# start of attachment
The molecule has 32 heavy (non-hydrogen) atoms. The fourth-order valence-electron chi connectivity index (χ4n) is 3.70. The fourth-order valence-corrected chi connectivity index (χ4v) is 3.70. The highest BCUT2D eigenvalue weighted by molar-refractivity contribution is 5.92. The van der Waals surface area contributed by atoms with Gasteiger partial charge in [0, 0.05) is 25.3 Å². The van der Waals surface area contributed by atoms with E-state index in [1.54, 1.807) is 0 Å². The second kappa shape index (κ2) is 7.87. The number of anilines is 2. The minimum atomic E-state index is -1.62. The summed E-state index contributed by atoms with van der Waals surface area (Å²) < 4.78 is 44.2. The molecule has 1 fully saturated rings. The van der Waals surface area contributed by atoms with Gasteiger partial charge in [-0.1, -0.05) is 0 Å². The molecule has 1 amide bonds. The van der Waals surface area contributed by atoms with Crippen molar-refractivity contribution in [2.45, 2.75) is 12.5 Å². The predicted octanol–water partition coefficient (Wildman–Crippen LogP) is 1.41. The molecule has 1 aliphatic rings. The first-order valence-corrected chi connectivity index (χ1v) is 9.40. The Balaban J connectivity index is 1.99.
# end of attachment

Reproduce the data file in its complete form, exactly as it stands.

The molecule has 32 heavy (non-hydrogen) atoms. The fourth-order valence-electron chi connectivity index (χ4n) is 3.70. The fourth-order valence-corrected chi connectivity index (χ4v) is 3.70. The highest BCUT2D eigenvalue weighted by molar-refractivity contribution is 5.92. The van der Waals surface area contributed by atoms with Gasteiger partial charge in [0, 0.05) is 25.3 Å². The van der Waals surface area contributed by atoms with E-state index in [1.54, 1.807) is 0 Å². The second kappa shape index (κ2) is 7.87. The number of anilines is 2. The minimum atomic E-state index is -1.62. The summed E-state index contributed by atoms with van der Waals surface area (Å²) < 4.78 is 44.2. The molecule has 1 fully saturated rings. The van der Waals surface area contributed by atoms with Gasteiger partial charge in [-0.1, -0.05) is 0 Å². The molecule has 1 amide bonds. The van der Waals surface area contributed by atoms with Crippen molar-refractivity contribution in [2.45, 2.75) is 12.5 Å². The predicted octanol–water partition coefficient (Wildman–Crippen LogP) is 1.41. The molecule has 1 aliphatic rings. The first-order valence-corrected chi connectivity index (χ1v) is 9.40. The Balaban J connectivity index is 1.99.